The Los Angeles Kings are one win away from their second Stanley Cup title in three years.
Winning the Cup twice as a player is a great accomplishment. Captaining a team to two championships? That’s a feat some of the game’s all-time greats—Wayne Gretzky, Mario Lemieux, Steve Yzerman, Joe Sakic, among others—have accomplished. On Wednesday evening, Dustin Brown can add his name to that list.
No, he isn't and will never be held in the same regard as those Hall of Famers. But his contributions shouldn't go unrecognized. Dustin Brown finished tied with Anze Kopitar for the Kings' playoff scoring title in 2011-12 with 20 points in 20 games.
In 2013-14, he hasn't been one of the team’s top producers offensively, but he’s still played a crucial role in the Kings’ Cup run.
Brown is a quiet captain who inspires with his play on the ice. He isn't the ultimate two-way forward like Jonathan Toews, he isn't a terrifying figure in terms of stature and he won’t light the lamp every game. But, whatever it is that Darryl Sutter asks of him, he will do it. He plays with passion, and he never takes a shift off.
In speaking with Scott Burnside of ESPN.com, Zach Parise praised his U.S. Olympic teammate.
He fits in very well. He's a very likable guy. But he's also very quiet. He's always been a pretty quiet guy, although he's vocal when he has to be.
Brown is the glue for a team that thrives on puck possession, a strong forecheck and physical defense. Kopitar led the way offensively as the Kings did the unthinkable, coming back from down 3-0 to the San Jose Sharks. Dustin Brown was the team’s emotional leader with his gritty play, hitting, forechecking and backchecking to give players like Kopitar more space and time.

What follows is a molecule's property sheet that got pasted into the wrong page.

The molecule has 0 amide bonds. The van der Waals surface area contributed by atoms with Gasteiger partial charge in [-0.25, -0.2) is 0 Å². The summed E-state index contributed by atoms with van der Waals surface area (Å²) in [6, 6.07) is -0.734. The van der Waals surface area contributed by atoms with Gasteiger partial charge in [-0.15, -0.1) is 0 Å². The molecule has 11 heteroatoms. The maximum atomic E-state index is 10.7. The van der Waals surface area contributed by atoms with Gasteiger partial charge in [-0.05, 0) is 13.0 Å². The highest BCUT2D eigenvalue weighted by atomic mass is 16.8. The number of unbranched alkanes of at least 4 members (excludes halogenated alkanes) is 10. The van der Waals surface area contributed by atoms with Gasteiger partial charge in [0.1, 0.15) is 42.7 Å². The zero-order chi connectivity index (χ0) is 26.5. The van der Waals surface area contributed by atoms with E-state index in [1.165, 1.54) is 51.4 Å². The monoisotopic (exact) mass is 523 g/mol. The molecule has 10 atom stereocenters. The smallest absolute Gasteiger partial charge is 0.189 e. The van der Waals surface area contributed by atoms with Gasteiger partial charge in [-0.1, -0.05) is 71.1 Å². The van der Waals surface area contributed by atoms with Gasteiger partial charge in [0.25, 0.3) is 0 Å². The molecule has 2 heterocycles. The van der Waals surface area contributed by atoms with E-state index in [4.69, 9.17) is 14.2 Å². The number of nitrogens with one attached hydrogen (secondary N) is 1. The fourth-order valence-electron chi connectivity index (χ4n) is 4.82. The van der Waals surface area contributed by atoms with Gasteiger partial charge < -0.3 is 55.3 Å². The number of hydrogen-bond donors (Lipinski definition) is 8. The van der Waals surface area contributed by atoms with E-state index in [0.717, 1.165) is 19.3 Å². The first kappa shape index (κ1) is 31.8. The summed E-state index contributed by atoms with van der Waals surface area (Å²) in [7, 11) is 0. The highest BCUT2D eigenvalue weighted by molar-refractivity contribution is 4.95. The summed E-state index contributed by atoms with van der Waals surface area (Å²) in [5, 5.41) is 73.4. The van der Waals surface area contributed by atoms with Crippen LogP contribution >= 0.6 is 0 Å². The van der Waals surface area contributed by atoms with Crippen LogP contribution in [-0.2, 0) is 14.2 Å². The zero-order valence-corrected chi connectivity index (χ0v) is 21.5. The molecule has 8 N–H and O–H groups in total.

No one should be surprised that Brown has been nominated for the Mark Messier Leadership Award in each of the past three years.
Brown started off the season having a limited impact because of a hamstring injury. As his health improved, he slowly regained his form from previous seasons.
He’s turned it up a notch in the postseason. With 118 hits, he leads all players by a huge margin. Teammate Jarret Stoll is second with 90 hits. Brown’s physical play includes big open ice hits, small checks along the boards, battling for the puck in the corners and, of course, engaging in scrums in front of the net.
What’s most important is the fact that he’s taken just five minor penalties in 24 playoff games. While in past years he’s been accused of crossing the line with dirty hits, he’s played a fairly clean game throughout the 2013-14 playoffs.
Overall, his stats may not seem that impressive, but Brown has been crucial in getting the Kings to the Final and ultimately within one win of the Stanley Cup.
Playing on the top line with two elite forwards in Kopitar and Marian Gaborik, Brown does the dirty work. He drives to the front of the net, cycles the puck down low and delivers and takes hits nearly every shift.
Brown registered two goals and two assists in the final four games versus the Sharks, after being held off the scoresheet in the first three games.
Against the Blackhawks it was a similar story. He was held without a point in the first three games but caught fire in Games 4 through 7, racking up two goals and four assists, including the game-winner in Game 4.
And, don't forget, in Game 2 versus the New York Rangers he scored the winner in double overtime.
It’s unfortunate Brown doesn't always get the credit he deserves. But he should soon be fortunate enough to lift the Stanley Cup over his head for a second time.
Stats courtesy of NHL.com.
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